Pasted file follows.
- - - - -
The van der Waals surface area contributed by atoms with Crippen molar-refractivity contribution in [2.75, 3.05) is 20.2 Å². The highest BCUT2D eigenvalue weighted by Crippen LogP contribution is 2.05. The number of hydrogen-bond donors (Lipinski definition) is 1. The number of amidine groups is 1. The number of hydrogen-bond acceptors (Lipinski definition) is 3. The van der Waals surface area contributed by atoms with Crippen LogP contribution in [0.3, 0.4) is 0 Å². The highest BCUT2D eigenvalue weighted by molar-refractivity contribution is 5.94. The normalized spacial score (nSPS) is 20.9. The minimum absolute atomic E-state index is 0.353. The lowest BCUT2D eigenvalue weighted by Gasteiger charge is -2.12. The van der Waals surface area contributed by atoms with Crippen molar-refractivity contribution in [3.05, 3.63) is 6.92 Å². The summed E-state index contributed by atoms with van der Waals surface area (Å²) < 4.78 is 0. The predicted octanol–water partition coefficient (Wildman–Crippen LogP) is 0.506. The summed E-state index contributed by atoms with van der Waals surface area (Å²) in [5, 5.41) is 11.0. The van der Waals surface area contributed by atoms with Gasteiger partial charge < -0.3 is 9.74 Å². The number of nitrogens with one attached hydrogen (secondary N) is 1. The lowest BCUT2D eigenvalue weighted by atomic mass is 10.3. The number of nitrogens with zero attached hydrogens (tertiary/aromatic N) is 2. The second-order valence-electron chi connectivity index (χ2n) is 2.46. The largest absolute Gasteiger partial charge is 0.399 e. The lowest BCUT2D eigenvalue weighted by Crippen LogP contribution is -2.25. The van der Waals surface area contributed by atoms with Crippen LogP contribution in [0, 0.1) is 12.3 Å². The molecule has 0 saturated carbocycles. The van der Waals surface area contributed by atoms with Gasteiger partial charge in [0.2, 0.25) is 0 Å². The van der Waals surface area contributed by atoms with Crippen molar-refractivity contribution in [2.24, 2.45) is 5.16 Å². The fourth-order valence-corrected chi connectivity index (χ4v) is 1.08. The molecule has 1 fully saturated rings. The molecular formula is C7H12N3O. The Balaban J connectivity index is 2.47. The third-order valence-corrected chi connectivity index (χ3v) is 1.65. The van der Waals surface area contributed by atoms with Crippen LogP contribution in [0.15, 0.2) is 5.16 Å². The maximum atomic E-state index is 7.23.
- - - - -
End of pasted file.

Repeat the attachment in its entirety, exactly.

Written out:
The van der Waals surface area contributed by atoms with Crippen molar-refractivity contribution in [2.75, 3.05) is 20.2 Å². The highest BCUT2D eigenvalue weighted by Crippen LogP contribution is 2.05. The number of hydrogen-bond donors (Lipinski definition) is 1. The number of amidine groups is 1. The number of hydrogen-bond acceptors (Lipinski definition) is 3. The van der Waals surface area contributed by atoms with Crippen LogP contribution in [0.3, 0.4) is 0 Å². The highest BCUT2D eigenvalue weighted by molar-refractivity contribution is 5.94. The normalized spacial score (nSPS) is 20.9. The minimum absolute atomic E-state index is 0.353. The lowest BCUT2D eigenvalue weighted by Gasteiger charge is -2.12. The van der Waals surface area contributed by atoms with Crippen molar-refractivity contribution in [3.05, 3.63) is 6.92 Å². The summed E-state index contributed by atoms with van der Waals surface area (Å²) < 4.78 is 0. The predicted octanol–water partition coefficient (Wildman–Crippen LogP) is 0.506. The summed E-state index contributed by atoms with van der Waals surface area (Å²) in [5, 5.41) is 11.0. The van der Waals surface area contributed by atoms with Gasteiger partial charge < -0.3 is 9.74 Å². The number of nitrogens with one attached hydrogen (secondary N) is 1. The lowest BCUT2D eigenvalue weighted by atomic mass is 10.3. The number of nitrogens with zero attached hydrogens (tertiary/aromatic N) is 2. The second-order valence-electron chi connectivity index (χ2n) is 2.46. The largest absolute Gasteiger partial charge is 0.399 e. The lowest BCUT2D eigenvalue weighted by Crippen LogP contribution is -2.25. The van der Waals surface area contributed by atoms with Crippen LogP contribution in [0, 0.1) is 12.3 Å². The molecule has 0 saturated carbocycles. The van der Waals surface area contributed by atoms with Gasteiger partial charge in [0.2, 0.25) is 0 Å². The van der Waals surface area contributed by atoms with Crippen molar-refractivity contribution in [2.24, 2.45) is 5.16 Å². The fourth-order valence-corrected chi connectivity index (χ4v) is 1.08. The molecule has 1 fully saturated rings. The molecular formula is C7H12N3O. The Balaban J connectivity index is 2.47. The third-order valence-corrected chi connectivity index (χ3v) is 1.65. The van der Waals surface area contributed by atoms with Crippen LogP contribution in [0.15, 0.2) is 5.16 Å². The maximum atomic E-state index is 7.23.